It is now generally accepted that one important role of the endocannabinoids is to serve as retrograde synaptic messengers that prevent the development of excessive neuronal activity in the central nervous system in a manner that maintains homeostasis in health and disease. More specifically, there is good evidence that by inducing postsynaptic increases in intracellular calcium, certain neurotransmitters trigger the biosynthesis and release into the synapse of endocannabinoids such as 2-arachidonoylglycerol in a manner that leads to activation of presynaptic CB1 receptors and a resultant inhibition of ongoing release of neurotransmitters such as glutamate and GABA (reviewed in Kreitzer 2005; Vaughan & Christie 2005).


The in vitro bioassays used to characterize CB1 and CB2 receptor agonists have generally been carried out with membrane or tissue preparations that contain CB1 and/or CB2 receptors, expressed either naturally or after transfection (reviewed in Pertwee 1997, 1999, 2005a; Howlett et al. 2002). They include binding assays performed with radiolabelled selective cannabinoid receptor ligands such as [3 H]CP55940, and functional assays in which the measured response is often agonist-induced stimulation of binding to G-proteins of the hydrolysis-resistant GTP analogue [35S]GTPgS, Gi/o-mediated inhibition of forskolin-induced cyclic adenosine monophosphate production or inhibition of electrically evoked contractions of the mouse isolated vas deferens mediated by neuronal CB1 receptors, the activation of which suppresses contractile transmitter release. Although there is no standard in vivo bioassays for CB2 receptor agonists, several have been developed for CB1 receptor agonists. These include drug discrimination tests, often performed with rats, and the mouse ‘tetrad’, in which the ability of a CB1 receptor agonist to produce hypokinesia, hypothermia, catalepsy, and antinociception is determined in the same animal (reviewed in Howlett et al. 2002; Pertwee 2005a; Thomas & Pertwee 2006).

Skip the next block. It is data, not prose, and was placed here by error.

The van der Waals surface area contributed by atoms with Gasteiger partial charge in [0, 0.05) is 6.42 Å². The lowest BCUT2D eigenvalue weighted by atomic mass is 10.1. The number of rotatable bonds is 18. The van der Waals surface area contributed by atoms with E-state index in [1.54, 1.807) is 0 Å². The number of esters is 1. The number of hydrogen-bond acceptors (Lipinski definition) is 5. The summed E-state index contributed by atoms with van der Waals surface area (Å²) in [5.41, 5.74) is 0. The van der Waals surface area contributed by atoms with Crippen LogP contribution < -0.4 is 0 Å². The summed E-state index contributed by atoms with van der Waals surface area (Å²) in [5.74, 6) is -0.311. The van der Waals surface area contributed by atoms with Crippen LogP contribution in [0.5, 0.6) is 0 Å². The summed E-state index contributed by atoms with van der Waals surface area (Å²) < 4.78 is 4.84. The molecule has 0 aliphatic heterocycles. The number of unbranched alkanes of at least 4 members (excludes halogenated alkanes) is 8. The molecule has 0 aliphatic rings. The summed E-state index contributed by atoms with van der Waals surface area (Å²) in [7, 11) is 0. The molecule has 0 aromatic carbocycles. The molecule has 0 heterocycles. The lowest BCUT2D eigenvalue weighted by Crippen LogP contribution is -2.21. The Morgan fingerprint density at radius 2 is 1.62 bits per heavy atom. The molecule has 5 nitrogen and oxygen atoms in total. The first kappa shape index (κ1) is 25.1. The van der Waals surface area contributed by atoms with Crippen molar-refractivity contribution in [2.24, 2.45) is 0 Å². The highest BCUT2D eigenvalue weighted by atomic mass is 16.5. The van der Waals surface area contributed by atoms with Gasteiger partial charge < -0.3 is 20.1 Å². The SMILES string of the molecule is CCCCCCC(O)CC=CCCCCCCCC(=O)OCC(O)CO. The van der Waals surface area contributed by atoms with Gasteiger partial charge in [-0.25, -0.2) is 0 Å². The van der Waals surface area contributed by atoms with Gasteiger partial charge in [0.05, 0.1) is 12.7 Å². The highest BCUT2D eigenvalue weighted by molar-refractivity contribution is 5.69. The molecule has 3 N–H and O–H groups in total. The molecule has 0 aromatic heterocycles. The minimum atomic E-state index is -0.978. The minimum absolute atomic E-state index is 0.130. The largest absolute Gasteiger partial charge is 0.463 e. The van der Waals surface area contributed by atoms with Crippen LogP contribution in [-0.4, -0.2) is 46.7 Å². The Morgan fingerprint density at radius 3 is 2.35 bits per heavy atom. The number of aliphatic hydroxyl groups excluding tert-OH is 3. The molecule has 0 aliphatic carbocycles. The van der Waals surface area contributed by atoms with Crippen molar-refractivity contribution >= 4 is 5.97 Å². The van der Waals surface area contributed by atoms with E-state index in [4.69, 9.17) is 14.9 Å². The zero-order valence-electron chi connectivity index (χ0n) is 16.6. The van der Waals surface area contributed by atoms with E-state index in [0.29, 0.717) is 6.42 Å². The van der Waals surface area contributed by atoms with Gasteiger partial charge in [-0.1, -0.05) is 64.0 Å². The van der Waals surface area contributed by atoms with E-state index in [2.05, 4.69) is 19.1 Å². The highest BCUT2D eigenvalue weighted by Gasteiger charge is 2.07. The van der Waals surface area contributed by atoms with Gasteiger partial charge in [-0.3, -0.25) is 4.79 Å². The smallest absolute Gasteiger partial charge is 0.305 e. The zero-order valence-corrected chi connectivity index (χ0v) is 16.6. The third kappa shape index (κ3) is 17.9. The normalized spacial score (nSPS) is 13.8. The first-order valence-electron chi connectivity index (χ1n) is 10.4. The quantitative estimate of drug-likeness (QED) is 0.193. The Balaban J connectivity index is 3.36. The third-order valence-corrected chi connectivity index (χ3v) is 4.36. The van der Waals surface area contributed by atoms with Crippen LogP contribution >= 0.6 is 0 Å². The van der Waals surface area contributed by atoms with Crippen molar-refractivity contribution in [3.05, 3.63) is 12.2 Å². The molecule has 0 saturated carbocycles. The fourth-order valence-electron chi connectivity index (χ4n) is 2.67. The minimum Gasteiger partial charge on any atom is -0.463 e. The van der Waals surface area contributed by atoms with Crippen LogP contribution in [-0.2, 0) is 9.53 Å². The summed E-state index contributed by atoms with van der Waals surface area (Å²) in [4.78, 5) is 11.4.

Several of the cannabinoid receptor agonists that are now widely used as research tools bind to CB1 and CB2 receptors with approximately equal affinity (reviewed in Pertwee 1997, 1999, 2005a; Howlettet al.2002). Prominent examples of these CB1/CB2 receptor agonists are the classical cannabinoids D9 -THC and HU-210, the nonclassical cannabinoid CP55940, the aminoalkylindole R-(+)-WIN55212, and the eicosanoids anandamide and 2-arachidonoylglycerol (Table 2). Both D9 -THC and anandamide are cannabinoid receptor partial agonists that display even less efficacy as CB2 than as CB1 receptor agonists to the extent that they behave as antagonists in some CB2 receptor bioassays in vitro (reviewed in Pertwee 2005a). D9 -THC has also been found to block CB1 receptor activation by R-(+)-WIN55212 or 2- arachidonoylglycerol in rat cerebellar membranes and rat or mouse cultured hippocampal neurons (Sim et al. 1996; Shen & Thayer 1999; Kelley & Thayer 2004; Straiker & Mackie 2005). It may be, therefore, thatD9 -THC can block endocannabinoid-mediated retrograde signalling in at least some brain areas and that this may account for some of the increases in central transmitter release that it produces in vivo (see previous discussion).